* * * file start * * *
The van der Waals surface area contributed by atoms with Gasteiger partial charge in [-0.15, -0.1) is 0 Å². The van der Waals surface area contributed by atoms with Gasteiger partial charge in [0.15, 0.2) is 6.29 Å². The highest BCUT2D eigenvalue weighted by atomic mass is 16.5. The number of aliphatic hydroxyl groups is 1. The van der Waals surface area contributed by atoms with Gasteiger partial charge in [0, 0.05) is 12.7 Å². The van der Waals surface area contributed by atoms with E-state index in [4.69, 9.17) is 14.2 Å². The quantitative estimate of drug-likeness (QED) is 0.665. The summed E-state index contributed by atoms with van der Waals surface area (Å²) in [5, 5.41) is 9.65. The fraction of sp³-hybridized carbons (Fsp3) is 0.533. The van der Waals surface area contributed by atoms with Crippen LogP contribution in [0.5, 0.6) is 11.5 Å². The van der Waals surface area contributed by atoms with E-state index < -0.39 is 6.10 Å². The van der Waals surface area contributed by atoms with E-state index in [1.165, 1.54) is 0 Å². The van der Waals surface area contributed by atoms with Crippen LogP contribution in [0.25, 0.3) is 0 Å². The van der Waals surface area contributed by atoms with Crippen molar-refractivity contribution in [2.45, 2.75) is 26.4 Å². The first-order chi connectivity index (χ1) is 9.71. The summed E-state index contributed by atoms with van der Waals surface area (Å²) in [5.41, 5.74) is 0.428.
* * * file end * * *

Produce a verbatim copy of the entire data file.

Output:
The van der Waals surface area contributed by atoms with Gasteiger partial charge in [-0.15, -0.1) is 0 Å². The van der Waals surface area contributed by atoms with Gasteiger partial charge in [0.15, 0.2) is 6.29 Å². The highest BCUT2D eigenvalue weighted by atomic mass is 16.5. The number of aliphatic hydroxyl groups is 1. The van der Waals surface area contributed by atoms with Gasteiger partial charge in [0, 0.05) is 12.7 Å². The van der Waals surface area contributed by atoms with E-state index in [4.69, 9.17) is 14.2 Å². The quantitative estimate of drug-likeness (QED) is 0.665. The summed E-state index contributed by atoms with van der Waals surface area (Å²) in [5, 5.41) is 9.65. The fraction of sp³-hybridized carbons (Fsp3) is 0.533. The van der Waals surface area contributed by atoms with Crippen LogP contribution in [0.5, 0.6) is 11.5 Å². The van der Waals surface area contributed by atoms with E-state index < -0.39 is 6.10 Å². The van der Waals surface area contributed by atoms with E-state index in [1.165, 1.54) is 0 Å². The van der Waals surface area contributed by atoms with Crippen LogP contribution in [0.25, 0.3) is 0 Å². The van der Waals surface area contributed by atoms with Crippen molar-refractivity contribution in [2.45, 2.75) is 26.4 Å². The first-order chi connectivity index (χ1) is 9.71. The summed E-state index contributed by atoms with van der Waals surface area (Å²) in [5.41, 5.74) is 0.428.